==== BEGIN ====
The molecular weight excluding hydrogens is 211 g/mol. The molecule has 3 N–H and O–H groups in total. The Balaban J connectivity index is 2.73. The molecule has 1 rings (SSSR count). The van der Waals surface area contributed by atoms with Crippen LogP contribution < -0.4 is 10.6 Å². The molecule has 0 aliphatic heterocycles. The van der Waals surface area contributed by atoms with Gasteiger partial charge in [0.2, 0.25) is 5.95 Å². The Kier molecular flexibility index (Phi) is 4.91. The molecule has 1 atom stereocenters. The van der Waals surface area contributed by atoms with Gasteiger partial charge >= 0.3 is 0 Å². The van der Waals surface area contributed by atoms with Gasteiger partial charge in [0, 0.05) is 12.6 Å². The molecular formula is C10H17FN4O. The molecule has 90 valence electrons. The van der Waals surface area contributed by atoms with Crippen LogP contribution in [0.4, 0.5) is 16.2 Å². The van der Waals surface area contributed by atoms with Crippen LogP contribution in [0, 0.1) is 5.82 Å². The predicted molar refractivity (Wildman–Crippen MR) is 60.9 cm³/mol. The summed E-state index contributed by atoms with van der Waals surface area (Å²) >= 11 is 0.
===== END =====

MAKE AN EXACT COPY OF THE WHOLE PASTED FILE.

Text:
The molecular weight excluding hydrogens is 211 g/mol. The molecule has 3 N–H and O–H groups in total. The Balaban J connectivity index is 2.73. The molecule has 1 rings (SSSR count). The van der Waals surface area contributed by atoms with Crippen LogP contribution < -0.4 is 10.6 Å². The molecule has 0 aliphatic heterocycles. The van der Waals surface area contributed by atoms with Gasteiger partial charge in [0.2, 0.25) is 5.95 Å². The Kier molecular flexibility index (Phi) is 4.91. The molecule has 1 atom stereocenters. The van der Waals surface area contributed by atoms with Gasteiger partial charge >= 0.3 is 0 Å². The van der Waals surface area contributed by atoms with Gasteiger partial charge in [0, 0.05) is 12.6 Å². The molecular formula is C10H17FN4O. The molecule has 90 valence electrons. The van der Waals surface area contributed by atoms with Crippen LogP contribution in [0.4, 0.5) is 16.2 Å². The van der Waals surface area contributed by atoms with Crippen LogP contribution in [0, 0.1) is 5.82 Å². The predicted molar refractivity (Wildman–Crippen MR) is 60.9 cm³/mol. The summed E-state index contributed by atoms with van der Waals surface area (Å²) >= 11 is 0.